Growing up with Narayan Debnath’s ‘Nonte-Phonte’
On a particularly slow day, all I have to do is sit down with a Nonte-Phonte comic book, and my troubles will lay forgotten to one side. I imagine it's the same for most people who are fans of Narayan Debnath and his fictional characters from the small town of Paschimpara, West Bengal.
The unique illustrations coupled with quirky and colourful Bangla vocabulary that the author undoubtedly carried over from his childhood in Shibpur, Howrah, all make for a wholesome reading experience every time one picks up a copy of these books. As a fan, I'm eternally grateful that Debnath opted to stray from their family business of gold retailing, after dropping out from the Indian Art College in the 1940s, to pursue freelance work in art and design. While he illustrated plenty of children's books throughout the 1950s, it wasn't until 1962 that he released his first comic strip, "Handa-Bhonda", in Shuktara magazine. The Nonte-Phonte series—and the witty humour with which Debnath weaved together his stories of small-town kids and their proclivity for pranking unsuspecting targets—started out in 1969 as a comic-strip in the Kishore Bharati magazines.
It all went down in an unnamed boarding school for boys in West Bengal, where the eponymous Nonte and Phonte were best friends studying and residing together as juniors alongside their constantly-scheming senior, Keltu Kumar, all under the strict supervision of the boarding's hostel superintendent sir, Patiram Hati. Over time, I even began to regard one of my cousins as the real-life counterpart of the fictional Keltu from the series—such was the comics' influence on my childhood.
Narayan Debnath succeeded in offering me that which no other comic book writer-illustrator could: comfort in my personal identity. As a Bangladeshi with roots in West Bengal, the Nonte-Phonte comics were a source of bibliotherapy for me, providing me with insight into the lives my ancestors had led. The more I read about that small town of West Bengal, the more I began to understand how the inhabitants of said region carried themselves and interacted with each other. Having never visited my ancestral lands myself, the Nonte-Phonte comics helped me draw a parallel with the stories I'd always heard from my grandparents. I eventually came to have a better understanding behind the little things that made up parts of my cultural background, from items of food to slang from a bygone era.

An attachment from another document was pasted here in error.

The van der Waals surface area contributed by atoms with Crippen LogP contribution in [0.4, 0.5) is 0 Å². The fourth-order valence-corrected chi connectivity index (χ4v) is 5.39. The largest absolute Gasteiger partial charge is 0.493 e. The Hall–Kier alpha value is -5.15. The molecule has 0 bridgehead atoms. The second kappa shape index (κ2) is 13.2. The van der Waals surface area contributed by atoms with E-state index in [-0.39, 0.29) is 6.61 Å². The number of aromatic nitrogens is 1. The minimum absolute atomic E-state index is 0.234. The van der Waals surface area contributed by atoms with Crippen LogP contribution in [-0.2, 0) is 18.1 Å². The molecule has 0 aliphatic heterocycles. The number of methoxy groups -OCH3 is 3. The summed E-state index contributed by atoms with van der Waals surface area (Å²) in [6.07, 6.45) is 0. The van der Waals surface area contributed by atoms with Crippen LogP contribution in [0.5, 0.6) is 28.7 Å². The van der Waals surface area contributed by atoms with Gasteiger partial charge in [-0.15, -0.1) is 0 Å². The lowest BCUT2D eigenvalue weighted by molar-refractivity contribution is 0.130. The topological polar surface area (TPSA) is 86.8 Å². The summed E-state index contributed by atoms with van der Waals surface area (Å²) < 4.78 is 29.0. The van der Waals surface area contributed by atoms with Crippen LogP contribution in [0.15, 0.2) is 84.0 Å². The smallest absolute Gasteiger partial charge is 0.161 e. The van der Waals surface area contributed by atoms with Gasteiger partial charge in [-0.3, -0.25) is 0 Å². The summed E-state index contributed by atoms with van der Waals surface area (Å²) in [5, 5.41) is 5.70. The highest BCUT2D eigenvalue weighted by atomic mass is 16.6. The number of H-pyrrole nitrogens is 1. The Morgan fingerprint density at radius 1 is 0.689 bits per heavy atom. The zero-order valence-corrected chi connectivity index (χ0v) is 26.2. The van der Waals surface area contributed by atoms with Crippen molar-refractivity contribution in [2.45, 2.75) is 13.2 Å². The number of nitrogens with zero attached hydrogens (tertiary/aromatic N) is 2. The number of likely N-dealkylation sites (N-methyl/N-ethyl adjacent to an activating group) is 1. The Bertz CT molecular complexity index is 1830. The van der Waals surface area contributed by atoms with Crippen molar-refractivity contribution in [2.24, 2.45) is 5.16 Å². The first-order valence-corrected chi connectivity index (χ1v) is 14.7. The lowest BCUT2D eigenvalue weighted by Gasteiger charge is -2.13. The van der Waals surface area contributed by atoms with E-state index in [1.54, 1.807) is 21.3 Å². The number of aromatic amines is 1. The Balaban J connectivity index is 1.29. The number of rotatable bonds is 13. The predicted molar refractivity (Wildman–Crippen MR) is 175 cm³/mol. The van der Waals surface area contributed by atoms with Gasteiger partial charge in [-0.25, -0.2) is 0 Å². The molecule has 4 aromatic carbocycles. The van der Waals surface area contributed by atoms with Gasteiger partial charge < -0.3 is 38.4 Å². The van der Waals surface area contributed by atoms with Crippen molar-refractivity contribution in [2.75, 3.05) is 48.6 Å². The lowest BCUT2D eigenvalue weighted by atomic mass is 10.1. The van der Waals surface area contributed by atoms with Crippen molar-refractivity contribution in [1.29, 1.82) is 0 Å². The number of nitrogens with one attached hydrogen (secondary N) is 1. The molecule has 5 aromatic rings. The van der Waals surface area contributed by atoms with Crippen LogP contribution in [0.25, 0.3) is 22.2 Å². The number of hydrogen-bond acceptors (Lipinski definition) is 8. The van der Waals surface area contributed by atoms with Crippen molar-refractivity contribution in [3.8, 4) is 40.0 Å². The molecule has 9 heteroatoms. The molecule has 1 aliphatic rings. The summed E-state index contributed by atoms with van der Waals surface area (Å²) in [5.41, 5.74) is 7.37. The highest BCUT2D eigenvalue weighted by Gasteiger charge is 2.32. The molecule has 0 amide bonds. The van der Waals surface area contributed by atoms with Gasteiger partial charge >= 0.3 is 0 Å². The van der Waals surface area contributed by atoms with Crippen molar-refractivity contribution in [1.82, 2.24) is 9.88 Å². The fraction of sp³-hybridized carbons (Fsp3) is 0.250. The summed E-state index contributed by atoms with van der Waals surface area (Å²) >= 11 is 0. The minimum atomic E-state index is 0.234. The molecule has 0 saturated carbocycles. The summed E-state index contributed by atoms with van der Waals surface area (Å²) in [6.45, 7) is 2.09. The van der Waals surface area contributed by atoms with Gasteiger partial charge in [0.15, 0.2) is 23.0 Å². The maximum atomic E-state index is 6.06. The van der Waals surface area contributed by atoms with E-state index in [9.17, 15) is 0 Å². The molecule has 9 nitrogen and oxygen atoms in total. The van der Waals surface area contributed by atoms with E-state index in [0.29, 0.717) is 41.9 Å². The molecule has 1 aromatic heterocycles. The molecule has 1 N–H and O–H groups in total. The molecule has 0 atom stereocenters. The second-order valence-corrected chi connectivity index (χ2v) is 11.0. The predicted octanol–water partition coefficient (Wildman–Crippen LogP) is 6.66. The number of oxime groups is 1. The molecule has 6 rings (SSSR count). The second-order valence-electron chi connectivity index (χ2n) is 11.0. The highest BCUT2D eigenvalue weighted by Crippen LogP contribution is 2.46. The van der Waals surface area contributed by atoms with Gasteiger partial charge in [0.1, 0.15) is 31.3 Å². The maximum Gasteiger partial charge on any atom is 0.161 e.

What added to this sense of comfort was that, unlike most children's books that were widely available at the time, the Nonte-Phonte comics didn't come with an obvious set of moral codes for children to follow. Instead of lecturing kids on how to be a kid—which was a rather prevailing tone in the didactic children's books in the 1990s-2000s, such as Winnie the Pooh, Dr Seuss and Beatrix Potter —Debnath truly understood what it meant to be a child. There were no apologies made for playing a prank on an elderly member of the community, or for stealing homemade food from classmates.
There were other books by Debnath that left a mark on my childhood. Handa-Bhonda (Shuktara), a spiritual predecessor to Nonte-Phonte, set in the same universe, and Bantul The Great (Shuktara), which gave Bengalis our own version of Superman in the form of Bantul. As an adult, however, it is with Nonte-Phonte that I relate to the most, picturing myself wandering about the streets of Paschimpara with hostel superintendent sir Patiram Hati in tow, or gorging on the cream cakes and chicken kabiraji from Abar Khabo Restora.
The wordsmith and artist behind this childhood-defining comic books is no more, having breathed his last on January 18, 2022. His legacy will continue to live on through his iconic creations.
Rasha Jameel studies microbiology whilst pursuing her passion for writing. Reach her at email@example.com